Monthly Archives: July 2015

Back-to-School Shopping on a Budget

It’s hard to believe summer vacation is coming to a close and the beginning of the new school year is just around the bend.

Some kids dread the end of summer vacation while others happily anticipate the first day of school. Both, however, want to start the new school year looking their best and armed with the required school supplies. And this can put additional financial strain on many families’ already stressed-out wallets.

So, here are a few tips to keep your kids happy while saving your wallet from a complete meltdown.

1. Plan – Before you buy the first pair of jeans or notebook, make a list of what you need and estimate how much you can afford to spend overall – clothes and supplies. Make a realistic budget and explain to your children that you will only buy what’s on the list and within your budget.
2. Recycle from last year – Check your children’s closets for clothes they can still wear or their younger siblings can wear. In addition, have your kids help find school supplies around the house that were left over from last year or can be re-used this year, such as markers, pencils and binders.
3. Watch for promotions, in-store and online coupons – Comparison shop. Many stores will match a competitor’s ad or coupon. If you’re purchasing online, make sure to check the cost of shipping and include that in your budget. Look for online retailers that offer free back-to-school shipping.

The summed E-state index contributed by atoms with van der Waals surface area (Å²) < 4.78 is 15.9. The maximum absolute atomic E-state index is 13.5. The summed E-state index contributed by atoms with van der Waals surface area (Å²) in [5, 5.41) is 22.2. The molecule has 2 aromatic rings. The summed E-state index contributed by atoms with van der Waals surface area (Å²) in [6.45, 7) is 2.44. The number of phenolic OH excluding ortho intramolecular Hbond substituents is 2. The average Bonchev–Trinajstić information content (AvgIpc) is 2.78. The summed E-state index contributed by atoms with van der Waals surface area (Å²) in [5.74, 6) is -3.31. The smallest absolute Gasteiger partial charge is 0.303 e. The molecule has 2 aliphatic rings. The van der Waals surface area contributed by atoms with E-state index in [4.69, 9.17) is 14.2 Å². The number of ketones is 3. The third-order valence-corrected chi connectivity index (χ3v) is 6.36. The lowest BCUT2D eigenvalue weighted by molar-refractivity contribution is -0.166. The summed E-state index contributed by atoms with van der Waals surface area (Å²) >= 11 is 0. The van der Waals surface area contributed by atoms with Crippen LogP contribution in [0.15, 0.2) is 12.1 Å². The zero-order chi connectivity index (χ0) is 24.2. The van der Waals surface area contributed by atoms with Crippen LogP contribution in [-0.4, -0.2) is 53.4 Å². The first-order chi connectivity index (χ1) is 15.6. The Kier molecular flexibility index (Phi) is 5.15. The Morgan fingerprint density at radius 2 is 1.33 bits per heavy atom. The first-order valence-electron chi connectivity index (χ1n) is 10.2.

4. Postpone some purchases – Don’t buy everything in one fell swoop. Spread out your purchases. Retailers typically offer sweeter deals after the back-to-school rush. Review your children’s school supply list – if there are some items on the list that won’t be needed right away, hold off buying them now while keeping your eyes peeled for sales.
5. Be frugal – Consider thrift stores, outlet malls, and discount and consignment stores to get better deals on new and gently used clothing. If school uniforms are required, find out if the school has a trading or discount program.
6. Get Creative – If you’re not planning to hand your child’s clothes down to younger siblings, sell them (gently used and in good condition) and use the money to purchase back-to-school clothes or supplies. Consider doing a clothing swap with your friends who have children.
7. Get family members in on the act – When grandparents and other family members ask what they can buy your kids for their birthdays or other holidays, encourage them to buy school clothing or clothing gift cards.
8. Involve your kids – Back-to-school shopping is a great way to teach your children about budgeting and money management. Have them make their own back-to-school lists and put them in charge of finding coupons or the best deals on these items to stay on budget. Help your kids to understand the difference between wants and needs.

With these tips in mind, make this practical back-to-school approach an annual tradition. Shop wisely and find novel ways to stretch your dollar. Above all, remember that you are the parent so take control, stay on budget and don’t let your kids dictate what you buy. Teach your children to be thrifty…they’ll thank you for it later.